Steeped in secrecy and wrapped in confidentiality as they are, private investigations and the individuals who work for them can be difficult to deal with in terms of knowing what they are allowed to do by law, and what might go beyond their legal limitations.

When you also consider that private investigators are not officially regulated by the UK government, and are controlled only by a few trade organisations and associations trying to keep the public protected from private detectives who aren’t legitimate, and keep the reputations intact of those credible investigative agencies, you’ve got a recipe for potential disaster. All of this can lead people not just to question the legality of private investigators, but to hold a series of misbeliefs about them, too.

It’s worth mentioning that are many legitimate and trustworthy private investigators in the UK, but to help protect you from those who are not so scrupulous and may be fraudulent, here is a short guide:

What can a private investigator legally do in the UK?

The legally permitted methods below are used by legitimate private investigators in the UK:

  • GPS Vehicle Tracking

UK private investigators are legally permitted to use GPS to track a vehicle, provided the owner of the vehicle in question has consented to such a tracking method.

  • Surveillance

UK law permits private investigators to monitor covertly and follow a person they are investigating, along with take photographs and videos of them, provided they carry out these activities from a public property.

  • Background checks

Private investigators can legally access both public and business records, along with private databases provided they have permission to do so, and can use the following methods to do so:

Counter surveillance – blockers and electronic sweeps can be used if someone believes they’re being targeted personally or professionally

Monitoring – workplace activity on a phone or computer network can be monitored, provided permission by the company’s owner has been granted

Technological forensics – deleted information on mobile phones or computers can be recovered using technological forensics

What can a private investigator not legally do in the UK?

The following methods are not permitted to be used by private investigators according to UK law:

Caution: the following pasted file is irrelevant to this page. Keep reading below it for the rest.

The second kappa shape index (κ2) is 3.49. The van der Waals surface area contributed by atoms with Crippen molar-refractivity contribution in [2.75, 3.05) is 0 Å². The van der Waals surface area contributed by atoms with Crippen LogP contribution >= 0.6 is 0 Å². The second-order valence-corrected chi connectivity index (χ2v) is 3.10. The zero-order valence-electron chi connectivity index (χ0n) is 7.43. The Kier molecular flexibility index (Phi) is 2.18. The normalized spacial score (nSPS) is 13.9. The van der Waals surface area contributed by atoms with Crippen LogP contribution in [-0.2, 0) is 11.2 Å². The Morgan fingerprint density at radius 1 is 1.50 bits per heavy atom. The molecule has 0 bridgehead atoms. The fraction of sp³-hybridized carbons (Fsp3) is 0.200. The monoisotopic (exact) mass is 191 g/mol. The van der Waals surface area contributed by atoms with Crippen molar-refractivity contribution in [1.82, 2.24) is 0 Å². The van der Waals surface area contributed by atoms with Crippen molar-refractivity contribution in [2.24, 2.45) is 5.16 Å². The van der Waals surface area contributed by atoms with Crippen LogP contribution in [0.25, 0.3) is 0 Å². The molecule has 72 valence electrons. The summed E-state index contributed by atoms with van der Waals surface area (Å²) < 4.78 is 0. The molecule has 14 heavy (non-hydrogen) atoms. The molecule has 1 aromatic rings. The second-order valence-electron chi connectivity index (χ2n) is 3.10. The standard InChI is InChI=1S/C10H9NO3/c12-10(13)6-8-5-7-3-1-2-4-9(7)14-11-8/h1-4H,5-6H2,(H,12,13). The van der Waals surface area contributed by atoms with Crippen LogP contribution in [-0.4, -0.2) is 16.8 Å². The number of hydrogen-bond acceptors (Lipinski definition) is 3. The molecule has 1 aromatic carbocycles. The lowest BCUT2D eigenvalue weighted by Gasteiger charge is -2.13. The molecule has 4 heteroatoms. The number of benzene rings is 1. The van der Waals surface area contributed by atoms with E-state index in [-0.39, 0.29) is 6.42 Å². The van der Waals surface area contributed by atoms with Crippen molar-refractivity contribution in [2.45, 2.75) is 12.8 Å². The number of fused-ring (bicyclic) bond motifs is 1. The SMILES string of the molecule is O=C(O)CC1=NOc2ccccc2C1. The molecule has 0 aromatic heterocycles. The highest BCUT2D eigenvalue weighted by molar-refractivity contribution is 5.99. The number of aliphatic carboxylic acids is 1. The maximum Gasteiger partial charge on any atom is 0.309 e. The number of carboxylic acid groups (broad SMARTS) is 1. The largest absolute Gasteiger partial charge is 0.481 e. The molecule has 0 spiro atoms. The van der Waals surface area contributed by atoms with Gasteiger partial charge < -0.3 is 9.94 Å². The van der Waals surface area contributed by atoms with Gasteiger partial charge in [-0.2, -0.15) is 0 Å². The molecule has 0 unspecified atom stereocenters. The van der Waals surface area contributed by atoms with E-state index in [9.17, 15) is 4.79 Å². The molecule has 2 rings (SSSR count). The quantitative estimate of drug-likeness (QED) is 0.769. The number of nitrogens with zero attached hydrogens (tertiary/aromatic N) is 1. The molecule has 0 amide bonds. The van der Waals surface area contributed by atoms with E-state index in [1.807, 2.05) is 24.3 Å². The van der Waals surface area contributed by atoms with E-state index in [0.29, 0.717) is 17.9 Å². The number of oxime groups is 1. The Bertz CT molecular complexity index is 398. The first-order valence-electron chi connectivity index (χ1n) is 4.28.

Mishandling data – the processing of personal data is governed by the Data Protection Act to make sure it’s handled in accordance with UK law and that citizens are afforded reasonable levels of privacy

Trespassing – no private investigator is allowed to trespass on private property while carrying out their work without the owner’s permission, nor carry out any surveillance on it either

Carrying a firearm – UK firearm laws don’t permit private investigators to carry guns, and if caught doing so, they face a steep penalty.

Accessing someone’s mail – whether physical post or electronic, no private investigator can open another person’s mail or gain illegal access to their email account.

Arresting someone – whatever wrongdoing may have taken place; no private investigator has the legal power to arrest anyone.

Recording – recording phone calls and recording people in places they would normally expect privacy (such as changing rooms or bathrooms), is not allowed in UK law.

Private investigation services and the individuals who work for them are not allocated specific powers in the same way that the police are, but they do have the legal right to use their training and experience to carry out surveillance on behalf of their clients. They are also often members of at least one trade body within the industry such as the Association of British Investigators (ABI), who have a strict code of ethics. So, while private investigators are not legally bound by a legislation specific to the industry, knowing that they adhere to certain standards can be comforting when hiring them, and of course, if you suspect them of using non legally permissible techniques during their investigations, you should report them to the police.


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